The “Africa Rising” narrative is increasingly giving way to that of “Aspiring Africa”. Enhanced by Technology is the idea that economic growth in Africa must come with equitable opportunities for all participants, with benefits enjoyed by every section of society. As Africa develops, it is pivotal to ensure that the currently underserved majority feels the benefits. Africa’s mobile revolution has offered entrepreneurs an opportunity unlike any other to disseminate products and services that can contribute to inclusive growth on the continent. It enables digital innovation that allows African entrepreneurs and developers to leapfrog technologies, creating access to previously unavailable services for the majority. According to Disrupt Africa, Africa is seeing the same technological
Outlierz, a new Morocco-based seed investment fund, dedicated to providing smart capital to African startups, has been launched. According to Aptantech, the Outlierz seed fund is the culmination of three years of hard work which involved connecting entrepreneurs and building a startup community in Morocco from the ground up. “We started from a simple yet striking conclusion: too many startups fail at the pre-seed and seed stages because of a lack of appropriate resources. We intend to change that by providing smart capital to the continent’s most promising companies. The target outcome will be a stronger pool of high potential startups that are ready for subsequent investment and, in the end, lead to success stories that are uniquely African,” said Kenza Lahlou, founder and MD, Outlierz.
The answer to Africa’s future in the digital realm will come from several startups that instead of importing foreign technologies to solve continental problems, invent tailored solutions for the region and grow into fully developed firms. According to African Exponent, Mobile and cloud may be global technologies, but these African startups have explored their functionalities, shaped their applications and used them to build differentiated business models suited to their markets. They have created new and uniquely African technologies that speak to their lifestyles and complexities, using the infrastructure as a base to deliver key services in ways the rest of the world would never have thought to. No one has ever doubted that Africa has a thriving entrepreneurial spirit. Despite sub-Sa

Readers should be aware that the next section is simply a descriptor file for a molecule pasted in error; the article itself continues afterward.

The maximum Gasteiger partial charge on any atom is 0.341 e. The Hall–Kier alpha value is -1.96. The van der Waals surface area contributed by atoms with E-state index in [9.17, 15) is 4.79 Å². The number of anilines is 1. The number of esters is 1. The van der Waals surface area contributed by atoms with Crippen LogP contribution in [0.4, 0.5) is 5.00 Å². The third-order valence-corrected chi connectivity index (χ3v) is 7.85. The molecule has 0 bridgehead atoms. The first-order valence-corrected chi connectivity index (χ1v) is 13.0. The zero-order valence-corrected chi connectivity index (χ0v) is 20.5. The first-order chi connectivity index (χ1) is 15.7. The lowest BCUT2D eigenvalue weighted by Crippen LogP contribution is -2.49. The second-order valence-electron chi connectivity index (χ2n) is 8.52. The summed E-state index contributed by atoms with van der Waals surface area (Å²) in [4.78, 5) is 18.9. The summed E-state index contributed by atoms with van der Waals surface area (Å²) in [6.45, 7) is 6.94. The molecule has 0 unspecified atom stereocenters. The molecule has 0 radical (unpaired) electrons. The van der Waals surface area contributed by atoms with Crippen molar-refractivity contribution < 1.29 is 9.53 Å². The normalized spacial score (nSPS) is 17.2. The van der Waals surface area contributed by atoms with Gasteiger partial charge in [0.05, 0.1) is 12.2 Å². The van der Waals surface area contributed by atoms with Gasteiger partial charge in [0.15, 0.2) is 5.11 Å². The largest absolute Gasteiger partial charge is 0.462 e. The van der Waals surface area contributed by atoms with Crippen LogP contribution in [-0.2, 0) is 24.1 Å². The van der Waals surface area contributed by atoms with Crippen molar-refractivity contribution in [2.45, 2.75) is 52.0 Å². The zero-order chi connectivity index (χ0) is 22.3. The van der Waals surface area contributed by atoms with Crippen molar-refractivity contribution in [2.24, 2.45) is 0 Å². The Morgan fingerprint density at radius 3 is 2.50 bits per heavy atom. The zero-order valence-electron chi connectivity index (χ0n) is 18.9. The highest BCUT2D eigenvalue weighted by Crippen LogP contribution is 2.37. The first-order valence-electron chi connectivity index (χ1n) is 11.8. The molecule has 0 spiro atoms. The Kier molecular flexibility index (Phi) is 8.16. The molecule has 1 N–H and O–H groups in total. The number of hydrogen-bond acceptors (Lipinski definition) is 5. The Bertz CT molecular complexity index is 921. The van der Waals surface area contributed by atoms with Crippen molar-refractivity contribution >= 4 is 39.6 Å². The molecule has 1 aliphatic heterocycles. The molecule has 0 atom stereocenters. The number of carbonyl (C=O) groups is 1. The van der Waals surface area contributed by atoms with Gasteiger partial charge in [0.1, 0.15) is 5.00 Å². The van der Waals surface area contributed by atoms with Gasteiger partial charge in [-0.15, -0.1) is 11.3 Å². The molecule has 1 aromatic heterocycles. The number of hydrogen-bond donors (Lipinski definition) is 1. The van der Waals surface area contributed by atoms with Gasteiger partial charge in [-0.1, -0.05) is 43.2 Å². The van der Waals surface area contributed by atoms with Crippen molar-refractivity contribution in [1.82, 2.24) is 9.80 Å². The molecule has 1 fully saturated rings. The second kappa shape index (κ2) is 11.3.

Uber Kenya has unveiled a revamped rider application. A “where to?” feature was added, unlike the old version that focused on where the rider was departing from, this new feature starts with the riders destination. Speaking at the forum in Nairobi, Uber Kenya’s Operations Lead said, that the Ridsharing App rebuilt the application from the ground-up putting the riders at the heart of it. The redesigned rider app is faster, smarter, and more reliable than before. According to IT News Africa, Kenyans are taking to the app with a 68 percent adoption rate. The revamped Uber app now includes features such as upfront pricing and estimate time of arrival at the destination, so that riders have the information they need to make the best decision for their wallet and schedule. Other fea
Ethiopia is pressing ahead with ambitious development plans with energy being the core to the mission of becoming the wind power capital of Africa. The East African state has enjoyed a decade of strong growth, giving rise to profitable industries, new infrastructure, and showpiece summits. Ethiopia was among the most daring signatories to the Paris Agreement on climate change, committing to cut carbon emissions by 64% by 2030. The government has ploughed billions of dollars into hydropower megaprojects such as the Grand Renaissance Dam -- which will be the largest dam in Africa -- and the freshly-inaugurated Gibe III Dam. According to CNN, Ethiopia inaugurated one of the continent's largest wind farms in 2013 -- the $290 million, 120-megawatt (MW) Ashedoga plant. This was